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PAGE ALLOWAY KIRK .

308 WILLIAM WORDSWORTH

315 RYDAL MOUNT

317 SIR WALTER SCOTT

facing 332 MELROSE ABBEY

336 LORD BYRON

facing 350 VIEW OF BRANTWOOD, RUSKIN'S HOME, LAKE CONISTON 397 CRICKET GREEN AND COLLEGE TOWERS, WINCHESTER 403 CHARLES DICKENS .

413 WILLIAM MAKEPEACE THACKERAY

facing 420 BIRTHPLACE OF GEORGE ELIOT

423 GEORGE ELIOT

426 ROBERT BROWNING

446 ALFRED TENNYSON .

facing 452 FARRINGFORD

455

LITERARY MAP OF ENGLAND .

facing 464

A GENERAL OUTLINE OF ENGLISH

LITERATURE

I. THE PERIOD OF PREPARATION

1. From the Beginning to the Norman Conquest, — to 1066.
A. CONTINENTAL AND PRE-CHRISTIAN ERA.
1. Widsith.

English begin to settle in Britain, 449.
Landing of St. Augustine and the Introduction

of Christianity, 597.
B. CAEDMON TO ALFRED (670–871)
1. Literature in Wessex.

Aldhelm, poet and scholar, 670?–709.
2. Literature in Northumbria.

a. Beowulf.
b. Caedmon's paraphrase of Genesis and Exodus,

etc.
c. Cynewulf; religious poems.
d. Bede, scholar and historian, writes in Latin

the Ecclesiastical History of the English People. C. ALFRED TO THE NORMAN CONQUEST (871-1066).

Invasions of the Danes, 787-878.
Accession of Alfred the Great, 871.

Peace of Chippenham, 878.
1. Revival of Prose under Alfred, 880.

a. Anglo-Saxon Chronicle.
b. Alfred's Translations from Latin into Old

English, or Anglo-Saxon Prose.
2. From Death of Alfred to Norman Conquest.

Ælfric about 950?-1016?

2. Norman Conquest to the Death of Chaucer (1066-1400).

William the Conqueror wins the Battle of Hastings,

1066.

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PREFACE

In this shorter book I have not hesitated to make what use I could of my earlier Introduction to English Literature, but I have found that comparatively little of it was suited to my present purpose. The general plan, and chief chronological divisions have been retained, but apart from this the present book is largely new, written in a simple style and designed to meet a different need. There is less literary criticism and relatively more biography, while many authors and books mentioned in the larger work are here barely alluded to or passed over altogether. As far as possible the mere enumeration of authors and titles has been avoided, and the student has been led to concentrate his attention upon a comparatively small number of authors of the first importance.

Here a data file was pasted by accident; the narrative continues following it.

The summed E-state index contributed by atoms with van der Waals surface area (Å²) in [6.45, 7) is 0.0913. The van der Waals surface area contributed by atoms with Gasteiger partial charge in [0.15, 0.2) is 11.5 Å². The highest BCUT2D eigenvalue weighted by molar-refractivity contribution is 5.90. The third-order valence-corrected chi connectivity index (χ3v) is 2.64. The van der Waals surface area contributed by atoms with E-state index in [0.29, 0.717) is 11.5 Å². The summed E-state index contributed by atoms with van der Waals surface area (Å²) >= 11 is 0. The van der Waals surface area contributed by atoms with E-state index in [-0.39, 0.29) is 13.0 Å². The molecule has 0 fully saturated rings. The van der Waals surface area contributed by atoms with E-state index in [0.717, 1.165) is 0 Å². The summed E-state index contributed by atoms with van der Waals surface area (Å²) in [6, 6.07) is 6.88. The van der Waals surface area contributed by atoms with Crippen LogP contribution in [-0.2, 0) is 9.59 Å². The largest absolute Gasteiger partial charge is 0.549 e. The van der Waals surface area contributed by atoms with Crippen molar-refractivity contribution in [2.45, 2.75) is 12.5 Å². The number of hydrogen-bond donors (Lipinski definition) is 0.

Like its predecessor this book aims to treat the history of English literature in its broad relations to the social, religious, and political history of England, and of Europe; to make the student realize that literature is a vital and significant part of a nation's history, and one of the most intimate revelations of the national life and aspiration. It tries to show him that the literary history of England is not the record of a meaningless and fortuitous succession of men and events, but rather a continuous and fascinating story, in which each age is largely the product of those that have gone before it, and in which the present is in a real and apparent way the daughter of the past.

A book of this kind should be clear, brief, and accurate, but even this is not enough. It should aim above all to

Loss of Normandy by King John of England, 1204.
Hundred Years' War between England and France,

1338-1453.
Literature during this period was written in Latin,

French, and English. A. LATIN. 1. Florence of Worcester and William of Malmesbury,

early Latin chroniclers (first half of XII century). 2. Geoffrey of Monmouth's History of the Kings of

Britain, in Latin, introduces Celtic legend into

Norman and English literature (1147).
3. Matthew Paris, a later Latin Chronicler, died 1259.
B. FRENCH.
Romances.

a. Song of Roland.

b. Arthurian Romances.
C. English.

1. Anglo-Saxon Chronicle continued to 1154.
2. English begins to gain ground in the 13th century.

a. Layamon's Brut about (1205).
b. French romances appear in English (13th

and 14th centuries).
c. English Songs.

d. Miracle Plays.
3. Triumph of English in the 14th century.

a. Wyclif (about 1324-1384).
b. Gower (1330-1408).
c. Langland (about 1332–1400).
d. Chaucer (about 1340-1400).

II. PERIOD OF THE RENAISSANCE IN ENGLAND,

1400-1600.

1. The Revival of Learning.

Foreign and Civil Wars, 1400–1485.
During this period the Renaissance slowly enters

England; and at its close, with the accession of
Henry VII (1485) and the end of the Wars of the
Roses, its progress becomes more rapid.

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